Top Cow Productions/Image Comics 2016
Written by Zack Kaplan
Illustrated by Giovanni Timpano
Coloured by Betsy Gonia
Colour Assists by Chris Northrop
Lettered by Troy Peteri
It’s funny because it seems come in waves and maybe it’s not consciously done but somehow the universe works that way. In Eclipse a Solar Flare has destroyed Earth’s atmosphere making it impossible to be outside in daylight. Science Fiction, post apocalyptic storytelling without zombies or monsters. To be fair Top Cow has been doing these stories regularly for years and they find the talent to do it extremely well. This is no exception either because the storytelling here is phenomenal.
I’m very impressed on what Zack is doing here. Aside from creating a world where people live underground and come to the surface at night for fresh air he’s also woven in a mystery and something of a hero story. There’s also the people running the city who have their own agenda so there’s actually quite a bit going on here but nothing that doesn’t seem like it’s too much. His story progression is extremely good and the way he presents everything really captures the reader’s attention and increases the interest factor.
Giovanni shines brightly in this issue. The attention to detail the sheer volume of work on each page and in each panel just paints the picture of this world beautifully. From the overcrowding to the desolation to the science fiction aspects of these suits needed to be worn during outside daylight hours it’s just breathtaking. Now if we could’ve seen Bax in the shower just a little longer, see full body, I could’ve been ecstatic. Seriously though the way he renders people here is superb as is his ability to use angles and perspective for the flow of this book.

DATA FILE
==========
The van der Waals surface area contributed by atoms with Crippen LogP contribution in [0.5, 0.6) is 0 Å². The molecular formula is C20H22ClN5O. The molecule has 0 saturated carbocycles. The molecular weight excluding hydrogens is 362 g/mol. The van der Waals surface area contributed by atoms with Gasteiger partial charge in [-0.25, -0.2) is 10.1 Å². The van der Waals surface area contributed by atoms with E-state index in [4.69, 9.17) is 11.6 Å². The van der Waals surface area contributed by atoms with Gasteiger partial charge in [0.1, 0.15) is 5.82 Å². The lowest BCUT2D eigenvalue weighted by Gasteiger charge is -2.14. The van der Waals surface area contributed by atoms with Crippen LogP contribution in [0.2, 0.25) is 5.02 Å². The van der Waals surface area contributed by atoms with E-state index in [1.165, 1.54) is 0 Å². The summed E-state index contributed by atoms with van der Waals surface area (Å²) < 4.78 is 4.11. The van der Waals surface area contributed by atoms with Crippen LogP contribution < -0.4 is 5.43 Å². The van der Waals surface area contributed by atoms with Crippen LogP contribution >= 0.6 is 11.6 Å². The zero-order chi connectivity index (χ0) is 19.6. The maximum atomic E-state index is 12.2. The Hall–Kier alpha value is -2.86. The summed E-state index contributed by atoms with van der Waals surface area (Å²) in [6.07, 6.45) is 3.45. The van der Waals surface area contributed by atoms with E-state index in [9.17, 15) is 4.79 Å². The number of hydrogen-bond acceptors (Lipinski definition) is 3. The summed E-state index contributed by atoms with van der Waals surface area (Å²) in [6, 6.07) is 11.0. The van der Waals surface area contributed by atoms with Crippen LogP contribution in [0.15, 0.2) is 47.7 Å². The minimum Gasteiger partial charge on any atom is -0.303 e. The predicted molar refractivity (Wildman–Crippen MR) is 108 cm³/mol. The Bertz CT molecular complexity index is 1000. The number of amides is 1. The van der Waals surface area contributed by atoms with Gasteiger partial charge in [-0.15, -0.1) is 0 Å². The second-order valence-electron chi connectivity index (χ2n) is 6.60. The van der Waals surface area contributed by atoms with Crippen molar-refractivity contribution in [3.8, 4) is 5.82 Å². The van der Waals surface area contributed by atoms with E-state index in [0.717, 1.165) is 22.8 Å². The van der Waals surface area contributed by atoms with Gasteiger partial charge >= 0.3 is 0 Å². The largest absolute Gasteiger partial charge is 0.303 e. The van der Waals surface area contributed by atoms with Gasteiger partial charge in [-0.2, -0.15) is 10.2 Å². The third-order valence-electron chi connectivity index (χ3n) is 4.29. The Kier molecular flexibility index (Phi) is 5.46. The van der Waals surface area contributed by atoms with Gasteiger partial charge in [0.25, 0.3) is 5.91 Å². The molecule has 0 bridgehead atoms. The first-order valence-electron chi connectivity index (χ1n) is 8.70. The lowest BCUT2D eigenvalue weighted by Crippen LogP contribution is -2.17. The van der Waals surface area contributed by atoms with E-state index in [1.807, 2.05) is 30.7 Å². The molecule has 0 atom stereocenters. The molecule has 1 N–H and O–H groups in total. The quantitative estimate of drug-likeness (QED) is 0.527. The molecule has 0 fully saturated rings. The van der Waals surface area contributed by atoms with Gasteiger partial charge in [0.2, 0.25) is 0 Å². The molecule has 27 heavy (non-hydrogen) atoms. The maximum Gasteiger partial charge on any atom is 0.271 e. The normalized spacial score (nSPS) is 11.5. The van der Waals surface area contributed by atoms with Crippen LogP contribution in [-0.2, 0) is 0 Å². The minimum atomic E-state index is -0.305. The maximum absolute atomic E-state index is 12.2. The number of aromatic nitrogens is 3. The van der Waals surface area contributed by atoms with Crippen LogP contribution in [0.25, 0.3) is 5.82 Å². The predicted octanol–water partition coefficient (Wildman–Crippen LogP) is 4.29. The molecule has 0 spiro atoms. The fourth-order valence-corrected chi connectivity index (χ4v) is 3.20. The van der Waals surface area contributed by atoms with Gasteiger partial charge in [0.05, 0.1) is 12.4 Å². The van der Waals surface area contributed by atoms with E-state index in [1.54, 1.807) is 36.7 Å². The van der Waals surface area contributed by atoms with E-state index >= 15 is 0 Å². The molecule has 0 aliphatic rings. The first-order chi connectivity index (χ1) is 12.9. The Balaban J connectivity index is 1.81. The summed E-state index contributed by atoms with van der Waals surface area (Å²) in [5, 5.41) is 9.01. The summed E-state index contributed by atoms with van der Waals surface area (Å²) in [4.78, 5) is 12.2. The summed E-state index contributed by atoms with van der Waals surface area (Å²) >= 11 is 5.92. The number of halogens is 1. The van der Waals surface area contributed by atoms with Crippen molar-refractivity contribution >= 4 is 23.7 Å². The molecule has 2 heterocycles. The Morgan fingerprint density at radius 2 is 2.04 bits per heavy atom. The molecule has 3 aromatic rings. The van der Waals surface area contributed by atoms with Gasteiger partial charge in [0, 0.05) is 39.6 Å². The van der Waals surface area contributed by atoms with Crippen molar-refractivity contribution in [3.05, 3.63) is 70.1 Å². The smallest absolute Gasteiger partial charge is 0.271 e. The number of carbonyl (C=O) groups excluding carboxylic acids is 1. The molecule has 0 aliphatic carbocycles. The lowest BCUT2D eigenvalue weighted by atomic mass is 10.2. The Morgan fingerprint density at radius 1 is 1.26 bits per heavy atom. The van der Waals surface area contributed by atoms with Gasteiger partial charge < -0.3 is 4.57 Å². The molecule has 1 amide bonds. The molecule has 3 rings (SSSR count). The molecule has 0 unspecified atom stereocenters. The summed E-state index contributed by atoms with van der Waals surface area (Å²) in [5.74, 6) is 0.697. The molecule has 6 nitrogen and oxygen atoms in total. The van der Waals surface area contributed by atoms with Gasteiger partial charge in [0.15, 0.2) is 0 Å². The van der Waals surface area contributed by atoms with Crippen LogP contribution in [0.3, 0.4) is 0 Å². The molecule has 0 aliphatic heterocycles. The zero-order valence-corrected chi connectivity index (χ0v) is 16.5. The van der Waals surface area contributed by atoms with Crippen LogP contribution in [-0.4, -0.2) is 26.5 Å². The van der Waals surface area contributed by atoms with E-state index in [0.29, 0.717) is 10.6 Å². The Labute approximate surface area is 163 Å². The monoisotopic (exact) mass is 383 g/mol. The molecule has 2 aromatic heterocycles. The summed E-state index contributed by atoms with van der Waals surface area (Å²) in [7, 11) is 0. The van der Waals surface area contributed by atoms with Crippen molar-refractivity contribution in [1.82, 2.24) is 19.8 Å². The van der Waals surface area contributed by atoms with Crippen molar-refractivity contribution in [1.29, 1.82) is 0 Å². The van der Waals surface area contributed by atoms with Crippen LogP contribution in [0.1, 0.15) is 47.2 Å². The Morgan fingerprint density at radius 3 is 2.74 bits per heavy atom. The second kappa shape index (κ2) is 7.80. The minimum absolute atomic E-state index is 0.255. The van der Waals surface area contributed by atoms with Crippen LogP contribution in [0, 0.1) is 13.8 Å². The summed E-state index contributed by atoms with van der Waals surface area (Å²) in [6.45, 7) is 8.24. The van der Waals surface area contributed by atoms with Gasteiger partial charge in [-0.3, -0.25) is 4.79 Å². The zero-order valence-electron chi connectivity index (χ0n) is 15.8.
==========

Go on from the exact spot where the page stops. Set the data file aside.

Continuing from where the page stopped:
Bax is an enigma, a loner and well trusted by those in charge. He was something of a hero, considered by others not himself, when the Flare hit. There’s so much potential with him that’s unspoken that it makes him infinitely fascinating. The way the story unfolds and the people we’re introduced to are fleshed out nicely with personality in a short time but the mystery of who Bax is remains a huge draw.
There’s also a full blown mystery of another sort here. Brandt, of the company, knows Bax and trusts him and wants his help. Why that is you’ll have to read the story to find out but it’s good, and I mean story wise and visually. So this loner who goes about his business and wants to be left alone is now embroiled in something much larger than he’d like and it’s going to push him to the limits not only to survive but now to figure out what’s happening and why.
This takes the best of the Post Apocalyptic scenario and fuses it with something in those Outer Space Horror stories to create something new, unique and incredibly entertaining.